Legislature(2005 - 2006)HOUSE FINANCE 519
04/04/2006 01:30 PM FINANCE
Download Mp3. <- Right click and save file as
* first hearing in first committee of referral
= bill was previously heard/scheduled
= bill was previously heard/scheduled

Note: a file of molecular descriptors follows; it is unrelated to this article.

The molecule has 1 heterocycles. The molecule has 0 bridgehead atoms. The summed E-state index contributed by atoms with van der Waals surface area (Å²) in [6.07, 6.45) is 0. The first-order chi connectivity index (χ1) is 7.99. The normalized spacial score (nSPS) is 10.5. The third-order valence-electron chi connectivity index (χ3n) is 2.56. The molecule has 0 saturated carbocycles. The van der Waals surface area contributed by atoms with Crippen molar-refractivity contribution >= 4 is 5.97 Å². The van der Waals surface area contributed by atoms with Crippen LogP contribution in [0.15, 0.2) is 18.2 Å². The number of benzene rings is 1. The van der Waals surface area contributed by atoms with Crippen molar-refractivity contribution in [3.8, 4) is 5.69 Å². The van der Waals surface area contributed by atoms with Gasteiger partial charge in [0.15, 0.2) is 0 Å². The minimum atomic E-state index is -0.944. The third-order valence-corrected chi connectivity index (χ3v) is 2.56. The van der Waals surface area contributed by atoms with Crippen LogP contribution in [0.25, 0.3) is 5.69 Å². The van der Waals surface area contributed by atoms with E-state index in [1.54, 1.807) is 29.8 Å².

HOUSE FINANCE COMMITTEE April 4, 2006 1:41 p.m. CALL TO ORDER Co-Chair Meyer called the House Finance Committee meeting to order at 1:41:03 PM. MEMBERS PRESENT Representative Mike Chenault, Co-Chair Representative Kevin Meyer, Co-Chair Representative Bill Stoltze, Vice-Chair Representative Richard Foster Representative Mike Hawker Representative Jim Holm Representative Reggie Joule Representative Mike Kelly Representative Beth Kerttula Representative Carl Moses Representative Bruce Weyhrauch MEMBERS ABSENT None ALSO PRESENT Pete Ecklund, Staff, Representative Kevin Meyer; Eddy Jeans, Director, Education Support Services, Department of Education and Early Development; Representative Bill Thomas; Kaci Schroeder, Staff to Representative Bill Thomas; Ron Miller, Executive Director, Alaska Industrial Development and Export Authority (AIDEA); Peter Crimp, Project Manger for Alternative Energy and Energy Efficiency, Department of Commerce, Community and Economic Development; Sara Gilbertson, Legislative Liaison, Department of Fish and Game; Kathie Wasserman, Alaska Municipal League; Paul Fuhs, City and Borough of Yakutat. PRESENT VIA TELECONFERENCE John Schnabel, Haines; Mike Harper, Deputy Director, Rural Energy, Alaska Energy Authority; Rueben Loewen, Development Specialist; Becky Gay, Project Manager, AEA; Dick Mylius, Deputy Director, Division of Mining Land and Water, Department of Natural Resources; Eddy Jeans, Director, Education Support Services, Department of Education and Early Development; Larry Wiget, Director of Government Relations, Anchorage School District; Mary Francis, Executive Director, Alaska Council of School Administrators; Chris Rose, Executive Director, Renewable Energy Alaska Project; Meera Kohler,President and CEO, Alaska Village Electric Co-op; Josh Larose, Southwest Municipal Conference. SUMMARY SSHB 57 "An Act relating to the sale of certain state land to adjacent landowners." CSSSHB 57(FIN) was REPORTED OUT of Committee with an indeterminate fiscal note (DNR) and individual recommendations. HB 493 "An Act relating to reimbursement of municipal bonds for school construction." HB 493 was HEARD and HELD in Committee for further consideration. HB 445 "An Act relating to the alternative energy grant fund and to alternative energy grants." HB 445 was HEARD and HELD in Committee for further consideration. SPONSOR SUBSTITUTE FOR HOUSE BILL NO. 57 "An Act relating to the sale of certain state land to adjacent landowners." REPRESENTATIVE WEYHRAUCH, SPONSOR, spoke to the bill. He explained that the bill was introduced to induce the state to purchase federal lands for sale in January, 2006, as well as to clear the way for right away disputes over development of private interests. He noted that his own family often visited wilderness experiences in Alaska and commended John Schnable from Haines who operates a small tourist gold mine in Haines, Alaska. Mr. Schnable is experiencing difficulty with state lands adjacent to his property. Representative Weyreuch explained that the bill would allow the Department of Natural Resources to negotiate sales of isolated parcels of government owned land at fair market value to adjacent land-owners. The land must be smaller than twenty acres and completely enclosed. He expressed that he did not normally participate in "special interest bills", but speculated that this bill did not harm, but rather made a fair market transaction possible. He also mentioned a proposed amendment by the Department of Natural Resources that would further protect the State's interests by adding a "best interest finding" in the event of public easement. He proposed that this added a level of government oversight, while allowing an "arms' length" transaction. 1:45:28 PM JOHN SCHNABEL, HAINES, TESTIFIED VIA TELECONFERENCE regarding the bill. He stated that the reason he wished to negotiate a sale as opposed to an outcry auction was due to the prohibitive upfront costs involved in such auctions. He explained that he was developing 80 acres into a tourist destination, and did not wish this work to be disturbed should another party wish to purchase the small parcel contained in his property. He noted he had invested over a million dollars to keep his land in pristine condition, and wished to keep it so. He mentioned he had no problem with any right of way through the land, or any trail designation if that should become applicable. 1:47:47 PM DICK MYLIUS, DEPUTY DIRECTOR, DIVISION OF MINING LAND AND WATER, DEPARTMENT OF NATURAL RESOURCES testified via teleconference. He explained that in most cases, when state lands were sold it was through a competitive process, although in certain circumstance state law allows dealing with one individual through "preference rights". This bill adds to a current preference right bill. He noted that this usually took place when an individual had significant rights or investment in the property. He noted that in this case, the state had acquired a parcel of land through foreclosure, making it a self-contained parcel, completely surrounded by Mr. Schnable's other land. He explained it could not be sold under existing preference right statutes, and the public would not be interested since it was included in an individual's property. He noted it had already been surveyed, and a best interest finding would be completed before the sale. 1:50:20 PM Representative Chenault asked whether this was the only parcel in this circumstance statewide. Mr. Mylius stated that his Department was unaware of any other similar parcels, although he speculated that there might be other parcels in this situation. He noted that most State land was acquired in large tracts, and this had been an exception, acquired under foreclosure during the mining registration law of the early 1960's. Responding to a follow-up, Mr. Mylius confirmed that this bill could be used for such a circumstance in the future. Representative Kelly observed that the bill permitted rather than instructed the Director. He asked what the price for a twenty-acre parcel might be. Mr. Mylius responded that the largest expense in this case was the public notice requirement, which cost roughly $1 thousand, in addition to a $2 thousand in staff time. He noted that last year two new positions were established to deal with a backlog of preference rights. He explained that this accounted for the zero fiscal note. 1:52:57 PM Responding to a follow-up by Representative Kelly, Mr. Mylius noted that the applicant would not pay staff time, but rather the newspaper publication costs. 1:53:30 PM Representative Kerttula observed that with best interest findings, the Department could protect against an individual attempting to purchase a parcel with unique value. Mr. Mylius confirmed that the Department could decide not to grant the right to purchase. 1:54:18 PM Representative Holm asked whether a sunset provision was appropriate since this was a unique parcel. Mr. Mylius responded that it might be a helpful tool to have in the future for a similar circumstance. 1:54:50 PM Representative Hawker referred to the "sale of an isolated parcel" as referred to in the bill and asked how they would interpret "isolated". Mr. Mylius stated that they interpreted this as being unattached to any other block of state land, since in this case it was totally surrounded by private lands. Responding to another question, Mr. Mylius confirmed that the current preference right that deals with isolated parcels most often have pertained to urban parcels that had no public value and were unattached to other state lands. 1:56:40 PM Representative Hawker asked whether this would apply to a municipality that owned land that surrounded state property, allowing them to petition for a preference right. Mr. Mylius noted that municipalities already had other statutes that allow the State to transfer land to them, such as municipal entitlement. He noted that to his knowledge no municipality had ever applied under the current preference rights statutes. 1:57:54 PM Representative Hawker asked whether there was any exposure to the state that should be considered before passing the bill. Mr. Mylius stated that there was no additional exposure, and referred to the proposed amendment, which ensured the best interest finding. 1:58:26 PM Representative Foster commented that he had a 10-acre Native allotment surrounded by State Land and wondered if this provision would apply. Mr. Mylius noted that in this circumstance, if an allotment were surrounded by state land, it would not apply. He noted that a sale in this case would be done through a competitive process. 1:59:39 PM Representative Kelly asked whether, if several individuals were interested in the same parcel, the "best interest finding" would apply. Mr. Mylius confirmed that in this case the public process would help determine the best interest. 2:00:27 PM REPRESENTATIVE BILL THOMAS, HAINES, testified in support of the bill. He expressed his knowledge of John Schnabel and applauded his efforts over the years to develop the parcel. Co-Chair Meyer closed public testimony. 2:02:16 PM Representative Weyhrauch MOVED Amendment #1, 24-LS0319\Y.1, Bullock, 3/31/06. Representative Joule OBJECTED. Representative Weyhrauch noted that the Department of Natural Resources had suggested the amendment after the bill had moved out of the House Resources Commitee. He explained that it was intended to provide further protection to the State's interests, especially in providing access to State waters. SARA GILBERTSON, LEGISLATIVE LIAISON, DEPARTMENT OF FISH AND GAME, testified about the amendment. 2:03:45 PM Ms. Gilbertson noted that the Department of Fish of Game worked with the Department of Natural Resources and the Department of Law to create the amendment. She explained that there were instances of small parcels of land completely surrounded by State land, when the State land contained a water source. She stressed that the State wished to ensure access to water, and suggested that they add the proposed language, demanding a best interest finding to be made by the Director before conveying a parcel. She concluded that the finding would not affect the transaction in question in Haines. 2:04:13 PM The OBJECTION was REMOVED. There being no objection, the Amendment PASSED by unanimous consent. Representative Stoltze asked about the suggestion of a sunset provision. Representative Weyhrauch reminded the Committee that the testimony referred to the future need for such a tool. Representative Hawker pointed out that that the fiscal note was indeterminate, rather than a zero fiscal note as previously referenced. Representative Weyhrauch expressed his hope that the state of Alaska would create revenue through this bill. Representative Kelly questioned whether the title of the Bill should refer to State land rather than Federal Land. Representative Weyrauch noted that the original title of the bill referred to purchase of Federal Land. Representative Foster MOVED to REPORT HB 57 out of Committee as Amended with an Indeterminate Fiscal Note (DNR) and individual recommendations. There being NO OBJECTION, the motion PASSED by unanimous consent. HOUSE BILL 493 "An Act relating to reimbursement of municipal bonds for school construction." 2:08:07 PM PETER ECKLUND, STAFF TO REPRESENTATIVE KEVIN MEYER testified regarding the bill. He explained that the bill proposes to allow municipalities to bond for school construction and renovation projections beginning November 1, 2006 and ending November 1, 2008. He noted that under current legislation, any municipality could ask their electorate to approve funding for school capital projects. The principal and interest payments would then be eligible for partial payment by the State. Municipalities would be reimbursed for 60 percent of the cost of all projects that met all the space allocation guidelines set forth by the Department of Education and Early Development. Mr. Ecklund noted that a 40 percent reimbursement rate would apply to projects that exceeded the space allocation guidelines. He stated that currently there were over $146 million in projects submitted to the Department that could qualify for this reimbursement. Co-Chair Meyer asked for an explanation of how the 60/40 percent was arrived upon, rather than the previous 70/60 formula. Mr. Ecklund explained that in 2002, the passage of HB 2003 opened a two-year period of school debt reimbursement. He stated that $699 million of debt was authorized to be reimbursed by the Department -- 55 percent at the 70 percent rate, and 45 percent at the 60 percent rate. It followed that nearly half of the schools took advantage of the 60 percent rate. The Department concluded therefore that the 60 percent rate must have proven fair and attractive to municipalities. Co-Chair Meyer referred to the current program, in which the State paid for 70 percent of costs of a Department of Education approved project, and asked if the program was still in effect until October 1, 2006. Mr. Ecklund stated that there was a non-capped program open between December of 2002 and December of 2004. He noted that currently there were $192 million of projects authorized to be bonded until October of this year, with different caps for schools with different enrollment rates. He explained that the current program finances 70 percent of the cost of approved projects, and 60 percent of unapproved projects, expiring in October of 2006. 2:11:52 PM Co-Chair Meyer clarified that under the proposed program, if a project was on the approved list, it would qualify at the 60 percent rate, with no caps. He asked if the proposed lower rates of reimbursement were related to the current level of indebtedness. Mr. Ecklund stated that the debt service payments for previously authorized debts was $94 million, which did not include the nearly $300 million in projects that have been authorized but not requested. He also noted that for every $100 million in debt authorized, the State's debt service payments increased $6 million per year for twenty years. He concluded that if all authorized projects requested payments, it could increase the State's debt payments by $18 million annually. Responding to a follow-up by Co-Chair Meyer, Mr. Ecklund confirmed that currently the debt level was uncertain. 2:13:40 PM Co-Chair Meyer speculated that since this bill proposed the lower rate, it would result in a lower overall debt. Representative Stoltze observed that a project would need to meet requirements after it was submitted. He expressed certain frustrations with the capital project process of the Department of Education and Early Development in terms of waiting time and expense. 2:14:38 PM Representative Joule asked if a tax relief or community dividend bill might be a companion to this bill, and observed that this seemed to pass a debt burden to communities, which often resulted in higher property taxes. He acknowledged that while his comment was somewhat facetious, it also pointed out a real issue. He asked if an earlier debt reimbursement bill connected to a General Obligation (GO) bond. Mr. Ecklund confirmed that a GO Bond package on the ballot in 2002 addressed previous debt reimbursement. 2:16:31 PM Representative Joule observed that there was current construction in rural Alaskan schools that pertained to this issue. Co-Chair Meyer pointed out the $25 million in the budget to complete maintenance items from the previous year, and his awareness of other rural construction or repair projects that would need to be addressed by the capital budget. 2:17:21 PM Representative Joule asked for clarification about the section of the bill that was funded at 40 percent. Mr. Ecklund responded that during the last two-year period, there were 70 and 60 percent debt reimbursement provisions. He reiterated that during that time, 45 percent were paid at the 60 percent level for unapproved projects. 2:18:19 PM Representative Stoltze noted an earlier proposal with a 50/50 proposition in the interior, but noted that these could not be determined without certain agreements. He expressed concern over whether this represented a "bidding war". 2:19:06 PM Co-Chair Meyer noted that this was the highest amount the State felt they could reimburse based upon current debt loads. He suggested that in the past years, with a lower debt load, the State was able to reimburse up to 70 percent, but that currently, a 60 percent ratio seemed more reasonable. Representative Stoltze commented that the Matsu Borough and School Board had experienced frustration in trying to receive the State funding needed to adequately house students. He expressed the need for discussion about the proper ratio of reimbursement funding. 2:20:32 PM EDDY JEANS, DIRECTOR, EDUCATION SUPPORT SERVICES, DEPARTMENT OF EDUCATION AND EARLY DEVELOPMENT testified regarding the bill. He complimented Mr. Ecklund for his explanation of the bill's history. He then pointed out the indeterminate fiscal note prepared by his Department, since it was currently unclear which schools or projects would apply for this reimbursement. In response to an earlier question about how many projects were currently outstanding, he stated that currently $100 million had been authorized by voters and the Department of Education. He noted that municipalities had not yet issued these bonds. He also stated that an additional $200 million had been authorized last year, partially approved by the Department and by voters. He confirmed Mr. Ecklund's earlier observation that for every $100 million in the 70 or 60 percent reimbursement ratio, the estimated annual debt payment to the State was $6 million for approximately 20 years. He emphasized that currently the State's debt burden was $94 million, with an additional $18 million estimated for the next two years, putting the State's debt reimbursement program at approximately $112 million. 2:21:51 PM Mr. Jeans then pointed out that at the ratios in the proposed legislation, the State's debt program would drop to approximately $5 to $5.5 million per $100 million authorized. Co-Chair Meyer referred to a handout pertaining to State Capital Funding, provided by the Department of Education, and asked if the Department recommended the 60 percent ratio. Mr. Jeans responded that the recommendation made in the report was for a greater variance between reimbursement levels for those projects that met, as opposed to exceeded, the Department approved space guidelines. He pointed out that nearly half of the projects authorized under HB 2003 exceeded space guidelines, leading the Department to conclude that a ten percent differential did not seem to matter to districts. They therefore recommended a larger span between percentages. Co-Chair Meyer concluded that the Department was concerned more with the span than the actual percentages. Mr. Jeans stated that the Department would leave it to the legislators to decide the reimbursement levels, but pointed out that the impression that a ten percent differential would deter districts from department from space guidelines had proven untrue. 2:24:10 PM Representative Kelly asked whether the amount of projects exceeding space guidelines created a financial burden. Mr. Jeans responded that when HB 2003 was passed in 2003, the Department knew there were projects that exceeded space guidelines, but did not anticipate that nearly half the debt reimbursement would fall under that category. He reiterated that the ten percent difference did not seem to deter districts from building outside space guidelines. 2:25:06 PM Representative Stoltze referred to past contention over the development of criteria, and asked if enough weight had been placed on areas with documented rates of growth. He asked if in effect there existed a penalty for pre-planning. Mr. Jeans acknowledged that in the current system there was not a provision to encourage future planning in municipalities. He noted that they currently focused on reacting to problems of overcrowding. He noted however that they did allow for six or seven year enrollment projections when applying for new space. He conceded that in areas like Matsu, the system was not currently able to keep up with the level of growth. 2:26:29 PM Representative Stoltze suggested that it might be helpful to provide reimbursement for land acquisitions in advance. He noted the increasing difficulty to find adequate parcels, as well as contentious legislative efforts in the past attempting to lower costs. 2:27:18 PM Representative Joule asked if grant funding to schools unable to bond had ever exceeded space guidelines. Mr. Jeans responded that there had not. Representative Joule followed up by observing that negotiating space differences occurred prior to the Department issuing its priority list for the year. 2:28:20 PM Mr. Jeans noted that grant projects must fall within space guidelines, and only under HB 2003 and SB 73 last year did the State allow debt reimbursement for projects that exceeded space guidelines. 2:28:43 PM Responding to a question by Representative Kelly, Mr. Jeans confirmed his Department's belief that a 20 percent differential would affect the number of projects that exceeded space guidelines. 2:29:03 PM LARRY WIGET, DIRECTOR OF GOVERNMENT RELATIONS, ANCHORAGE SCHOOL DISTRICT testified online. He commented on the success of the school debt reimbursement program, and pointed out that higher reimbursement numbers made it easier to pass bonds with voters. He confirmed that the School District supported the bill, but stated that they would like to extend the time for the new program, from November 1, 2008, to November 30, 2008 to allow for the election to occur that year for approving bonds without holding a special election. Co-Chair Meyer proposed that they create CONCEPTUAL AMENDMENT changing the end date of the legislation. 2:31:17 PM Representative Hawker asked whether, if they approved the shift in percentage reimbursements, it would reflect poorly on the legislative support of schools. 2:31:46 PM Mr. Wiget expressed appreciation of the program being currently put forth by the legislation. He reiterated that the greater the level of participation by the State the easier it was for districts to pass bonds, but expressed appreciation for the reimbursement program. 2:32:31 PM Representative Stoltze noted that the April election in Anchorage, as opposed to an October election in other parts of the State, seemed to cause problems of non-conformity, in this case necessitating an amendment. Co-Chair Meyer expressed the desire to HOLD the bill in order to address further amendments. 2:33:27 PM Representative Holm referred to very large school projects, and asked if a more standard school system in Alaska was more cost effective for the state, rather than individual designs. 2:34:15 PM Mr. Jeans explained that the Bond Reimbursement Review Committee had examined the issue of prototype schools. They found that in larger communities like Anchorage, protypes worked well at the elementary school level, since there were so many schools. However, the State has not adopted a standard prototype for high schools. 2:35:24 PM Responding to another question by Representative Holm, Mr. Jeans noted that examination of this issue led to prototypes being used in Anchorage and Fairbanks. He noted that there was not enough construction in the state of large schools to make prototype models economically favorable. Representative Holm observed that all schools have a similar function, and suggested that the cost for construction should not change by changing the appearance of a unique school. He expressed that a $54 million high school made him uncomfortable. 2:36:43 PM Mr. Jeans reiterated that the Bond Reimbursement Review Committee had examined prototype schools and found them ineffective at the high school level. He stressed that they used such models effectively for elementary schools in Anchorage and Fairbanks. 2:37:48 PM MARY FRANCIS, EXECUTIVE DIRECTOR, ALASKA COUNCIL OF SCHOOL ADMINISTRATORS, (ACSA), testified regarding the bill. She noted a resolution in support of extending the bond debt reimbursement program and expressed appreciation to the committee. She also stated that ACSA members would like to see a higher reimbursement rate. Co-Chair Meyer closed public testimony. Co-Chair Meyer MOVED Amendment #1, 24-LS1752\G.1, Mischel, 3/20/06, changing the end date of the legislation from November 1, 2008, to November 30, 2008. There being NO OBJECTIONS the Amendment was ADOPTED. HB 493, as Amended, was HEARD and HELD. 2:40:07 PM Representative Stoltze, following up on the discussion on school design uniformity, asked for a list of schools and populations to be provided by Mr. Jeans. He noted that in his district, school populations ranged from 700 to 2,200. HOUSE BILL NO. 445 "An Act relating to the alternative energy grant fund and to alternative energy grants." 2:40:54 PM Representative Stoltze MOVED to ADOPT Work DRAFT 24- LS1311\X, Cook, 3/31/06. There being NO OBJECTIONS the Committee Substitute (FIN) was ADOPTED. 2:42:00 PM REPRESENTATIVE BILL THOMAS, Sponsor, introduced his staff, Kaci Schroeder and testified regarding the bill. He explained that the bill proposed to take ten cents per barrel from oil price revenue sharing and place it into an alternative energy fund, to be administered by the Alternative Energy Authority (AEA). He noted that AEA already had the infrastructure necessary to administer grants. He estimated that the fund would generate approximately $30 million per year. The program funding mechanism could be in place only if the price of oil was $35 per barrel or higher. The program funding could sustain itself if left alone. He explained that the AEA would direct the funding to support alternative and efficient energy projects. Grants may not exceed $20 million, but grantees may be eligible for more than one grant over time. Projects are to be submitted to the AEA, who would use their existing criterion to determine project viability. Grantees must match funding at 25 percent. He defined an alternative energy project as "a project that produces energy for the production of electricity, heat or medical power, derived from renewable or local resources other than liquid petroleum, primarily diesel." He went on to define energy efficiency project as one that "improves the efficiency of energy generation, transmission or use at facilities across the state". This includes facility installation, energy efficient lighting, and improved use of diesel fuel. He defined an electric utility as "an entity that provides power for public consumption and has been certified by the Regulatory Commission of Alaska (RCA)". 2:46:42 PM Representative Thomas noted that the legislation was crafted following a trip to Yakutat, where the cost of fuel was an issue, and residents expressed a desire to utilize nearby natural gas, but lacked the financial resources to create a system. He pointed out that when Haines converted to hydro- electric power, although some were skeptical, it has provided steady rates in the current climate of rising costs. He expressed the desire for the State to plan for the future. Representative Thomas proposed that the bill would benefit urban as well as rural communities. He noted that in South Central Alaska, natural gas was running low. He stressed that using current resources to solve these problems would save money in the future. He stated that some communities in his district use over a million gallons of diesel per year. He suggested that with a grant program, a community could bond their share and recoup the funds over a six or eight year period, using technologies such as wind and tidal surge. He also proposed that it could free up some PCE funds. Additionally, Representative Thomas noted that decreasing energy costs to consumers puts money back into the Alaskan economy. He referenced the Fire Island project, and Chugiac Electric that sought to harness geothermal power at a nearby hotsprings, as well as some southeast communities looking into using wood fire to heat swimming pools and cut down on wood waste. He concluded his presentation by pointing out that projects would be screened by the AEA rather than approaching the legislature directly, thereby streamlining the funding process. 2:50:23 PM Representative Thomas expressed his usual stance as a pro- industry legislator, and conceded that a new environmental focus was novel for his office. Co-Chair Meyer observed that using hydro energy seemed wise for Representative Thomas' district and asked if there was reference to nuclear energy in the bill. Representative Thomas stated that, although there was allowance for nuclear projects in the bill, the AEA did not currently allow such projects. 2:51:46 PM Representative Holm asked about the criterion that would be adopted to determine economic viability of a project. He maintained caution in giving authority to regulatory agencies, and asked for assurances of fair and unbiased decision making. 2:52:35 PM Representative Thomas reiterated that AEA already had established criteria in place, as well as a process for reviewing projects. He cited several communities that would benefit from the proposed program. Representative Hawker referred to earlier comments, and asked for clarification of the idea of the State having "extra" wealth. Representative Thomas referred to the vote to reserve $600 million and proposed that if the State used $20 to $30 million to support alternative energy projects, communities could be weaned from dependence on diesel fuel. He referred to several communities that were being helped with small grants to retire debt and go forward with energy projects. He observed that oil prices were not expected to decline, and suggested it would be wise to use reserves for pro-active programs. Responding to another comment by Representative Hawker, Representative Thomas mentioned the PPT bill and the perception that $1 billion to $2.3 billion in revenue would be raised by the State. He suggested that some of the monies should be used to make the State more energy independent. He maintained that the funding for his bill would be generated by the State's royalties, if they were at a level over $35 per barrel. He proposed that, if adopted, the program would use ten cents per barrel for energy projects. He stressed that he did not believe that the entire $20 to $30 million per year would be spent on projects. 2:56:38 PM Representative Hawker insisted upon clarifying the notion of "extra" wealth. He referenced the "prevailing price", or West Coast price, of $35 per barrel. He proposed that more than $45 per barrel was needed to balance the State's budget, and maintained that by taking ten cents from the amount it increased the State's deficit. He stated that there was not currently adequate funding for social services, and proposed that taking $100 million out of the budget would result in deficit spending for the State. Representative Thomas replied that projects would ultimately be channeled through the legislative budget process, giving legislators the opportunity not to fund them if funds were not available. He emphasized that since his district was dependant upon diesel, it was a priority for him to see them replace this with alternative energy. Representative Hawker expressed concern that even with a large increase in taxes on the oil industry, the funding was already spent. He debated the idea that the State was in the position of having "extra" wealth. 2:59:01 PM Representative Thomas emphasized that this was an appropriation bill, and would come before the Committee yearly for approval. He urged approval. Vice-Chairman Meyer agreed that the bill was timely and had merit, and suggested that the funding source would be worked out in the legislative process. Representative Joule commented on the hope for the gas line. He noted that a benefit of the gas pipeline would be access to that energy for Alaskans in various areas of the State. He stressed that the proposed legislation is to explore alternative energy to areas that will not have access to the gas line reserves. He emphasized the appropriateness of these areas seeking alternative energy methods. He observed that the bill attempted to liberate these communities from dependence on diesel fuel. He encouraged the legislation. 3:01:44 PM Co-Chair Meyer agreed that especially in remote areas like Kotzebue, such alternative sources would be very helpful. 3:02:24 PM RON MILLER, EXECUTIVE DIRECTOR, ALASKA INDUSTRIAL DEVELOPMENT AND EXPORT AUTHORITY (AIDEA) testified regarding the bill. He agreed that the bill did not create a new program, but rather created another source of funding for existing alternative energy programs. He noted that the program was currently funded primarily by federal funds, but was completing an outside solicitation. He stated that they used an established set of guidelines in evaluating potential projects. Their primary focus is on the life cycle savings of a project. He referred to the Alternative Energy Newletter, and described projects such as the Prince of Wales Island hydro electric project, funded by a combination of grant fund and funds from the power project loan fund. He noted that this project would displace over half a million gallons of diesel annually for that area. He expressed support of the bill. 3:04:37 PM Representative Holm asked what criteria were employed to decide which areas and projects would be funded. PETER CRIMP, PROJECT MANGER FOR ALTERNATIVE ENERGY AND ENERGY EFFICIENCY, DEPARTMENT OF COMMERCE, COMMUNITY AND ECONOMIC DEVELOPMENT responded that they conducted life cycle economic analayses for each project, looking at the overall savings for its life. He noted that for a hydroelectric project with a span of 40 years, the costs were compared over a horizon to an existing project, for example a diesel power project, and then to the present value of savings. He noted that they ranked projects by benefit to costs ratios and allocated resources according to these ratios. 3:06:09 PM Representative Holm asked how various communities would be chosen. Mr. Crimp noted that they would choose the community project with the most savings compared to the least costs. Representative Holm asked if any biases existed, and only strict calculations were used. Mr. Crimp noted that they made every effort to conduct "arms' length" assessments of projects, using a financial analysis as well as an analysis of technical merit. 3:07:27 PM Representative Holm noted a concern expressed about the project at Fire Island, regarding loss of wildlife and other deterrents. He speculated that projects might contain possible problems not addressed from a financial standpoint. He asked how these concerns were taken into account. 3:08:27 PM Mr. Crimp explained that before Alaska Energy Authority provided any funding for projects, they required all necessary permits. He noted that before Fire Island could be approved, it would need permits from Fish and Wildlife service, as well as possibly the FAA, Core of Engineers, etc. Balanced financing for the project is also required. 3:09:21 PM Representative Kerttula observed that the ultimate goal of the bill was not only to provide good sources of energy to various areas Statewide, but also long-term cost savings. Mr. Crimp confirmed that this was the thrust of the Authority's program - to reduce the overall cost of providing energy to the State. 3:10:19 PM Representative Joule asked about the progress of the Ing River project. Mr. Crimp explained that a feasibility analysis was being conducted for the project in Knik Arm, that would use tidal flow turbon technology. He noted that the same technology could be employed in the Yukon River. Although the economics were currently unclear, he stated that the overall effort has been useful in producing common assumptions, and projected 3 to 5 years for completion. 3:11:38 PM Representative Hawker referred to Page 2, Lines 8 to 13, which discusses criterion for grant projects. He asked for clarification of "economically viable" as well as "services of the grantee". He also asked how economically liability was determined if a project proved unviable, as had been the case in some past projects. Mr. Crimp referred to earlier testimony by Mr. Miller about the ranking of proposals. He noted that the services that reduce costs for consumers would receive the focus. He also stressed that the current program required a match, sometimes as much as 60 percent, involving out of pocket match as well as financing. 3:14:17 PM Representative Hawker noted the current bill contained only a 25 percent match, and asked if a performance bond would be required equal to State funding. Mr. Crimp responded that there was no requirement for a performance bond, but emphasized that the recipient's investment in a project was an incentive for project success. Representative Hawker maintained that while providing an incentive for programs, the State remained liable for lost revenue. 3:15:14 PM Representative Holm asked if these projects were under the supervision of the Regulatory Commission of Alaska (RCA). Mr. Miller stated that some utilities were not regulated by RCA. 3:16:08 PM Representative Kelly referred to a presentation given about the small, interconnected hydro power plants for exchange into the Northwest. He observed that in major Alaskan communities in Southeast this might be a viable option. He cited personal experience with various experimental energy projects, and noted that hydro-electric power tended to be the most proven resource, as opposed to other projects which were more speculative. He asked if this project focused on hydro power as a solution for Alaska. 3:17:54 PM Mr. Miller responded that they had not been approached with such a proposal, and speculated that, especially as an export project, it would have to prove cost effectiveness for Alaska. Representative Kelly noted that diesel efficiency and hydro projects seemed to have the greatest amount of improvement, but observed that sometimes these projects might be adversely affected by climate and other environmental factors. 3:19:19 PM Mr. Miller noted that they were very active in hydro electric projects, supporting them through grant and financing programs. He noted two successful hydro projects in Juneau, as well as on Prince of Wales Island. He also noted that diesel efficiency has proven successful, particularly with in-use efficiencies such as lighting retrofits. He noted that Juneau had some of the lowest energy rates in the States due to hydro projects. 3:20:33 PM Vice Chairman Stoltze opened the floor to public testimony. CHRIS ROSE, EXECUTIVE DIRECTOR, RENEWABLE ENERGY ALASKA PROJECT, testified via teleconference in support of the bill. He observed that 40 states have incentive policies built in at the state level for energy renewal. He observed that the price of oil was projected to remain high, and that communities that relied solely on this source would face increasing costs. He also noted that there were opportunities for improvements in the rail belt. He explained that his organization was educating the public on the changes in technologies. For example, in some areas of the country, wind was the cheapest form of energy available. He also noted that having a policy like this bill would create a future energy framework for the state. He stated that the renewable energy market was the fastest growing in the country. The "clean energy market" was predicted to quadruple in nine years' time. He concluded that if policies like this were put in place, consumers would benefit from fixed rate power, such as instituting a wind generator in rural areas. He emphasized that efficiency was also part of the overall program needed. He concluded that they believed in the merit of the policy, and encouraged legislators to use the amount of oil as a guidepost in how much was invested into alternative energy. 3:26:14 PM MEERA KOHLER,PRESIDENT AND CEO, ALASKA VILLAGE ELECTRIC CO- OP testified via teleconference in support of the bill. She explained that they were a utility providing energy to 21,000 Alaskans in 52 villages. She observed that the bill provided an opportunity for communities dependent on oil to develop some alternatives to rising oil costs. She applauded the bill's link to the cost of oil, and the high level cap on the grants, as well as the 25 percent cash match. She concluded that the bill brought Alaska closer to energy independence and encouraged its support. 3:28:09 PM Representative Kelly asked if her organization would be amenable to assuming the completion risk of a venture, or converting the 25 percent match to a loan. Ms. Kohler noted that 25 percent of the cost of a project was absorbed by the utility, and the other costs were covered by the granting agency. She noted that the utility would retain the risk of the 25 percent, unless they convinced the granting agency to share any additional costs. 3:30:28 PM Representative Kelly observed that if a project was unsuccessful, a utility would need to take on completion costs for a project that was not generating revenue. Ms. Kohler concurred, and added that if a project was funded at $5 million, and actually cost $6 million, the utility would need to bridge that gap. She stated that they might approach the federal government, but confirmed that the utility would somehow need to come forward. 3:31:38 PM JOSH LAROSE, SOUTHWEST MUNICIPAL CONFERENCE, testified via teleconference in support of the bill. He referred to current newspaper articles about the prices of diesel fuel, as well as the rural energy funding bills, concluding that the funding for rural diesel energy would prove unsustainable. He pointed out that the debate was regarding how to best provide options to these rural areas. He stated that small communities were facing a bleak financial situation, and that the bill presented immediate as well as future relief. 3:33:46 PM KATHIE WASSERMAN, ALASKA MUNICIPAL LEAGUE, testified in support of the legislation. She stated that the bill was forward thinking, encouraging investigation into utilities' future, and cost savings in areas such as educational facilities. She cited her experience as mayor of a small community, and recalled the high rate of energy cost to these areas. She proposed that if more communities had the option to study other means it would provide savings. 3:36:02 PM Co-Chair Meyer asked about the nature of the hydro plant in her area. Ms. Wasserman noted that the was put in place a long time ago by the cold storage company that founded the community of Pelican, and not paid for by the city or State. 3:36:38 PM Representative Hawker pointed out the $7 billion dollar liability to the pension plan by the State. He asked how he could invest in this program without addressing this other legal liability. 3:37:17 PM Ms. Wasserman suggested that there might be other areas where monies could be cut in the budget. She offered to discuss these ideas with legislators. 3:37:59 PM PAUL FUHS, CITY AND BOROUGH OF YAKUTAT, testified about the costs of energy to smaller communities. He recalled the importance of savings measures to these areas. 3:39:48 PM Co-Chair Meyer agreed that the legislation was a good idea. He offered to work with the Sponsor to come up with alternative funding. 3:40:57 PM HB 445 was HELD in Committee for further consideration. ADJOURNMENT The meeting was adjourned at 3:41 P.M.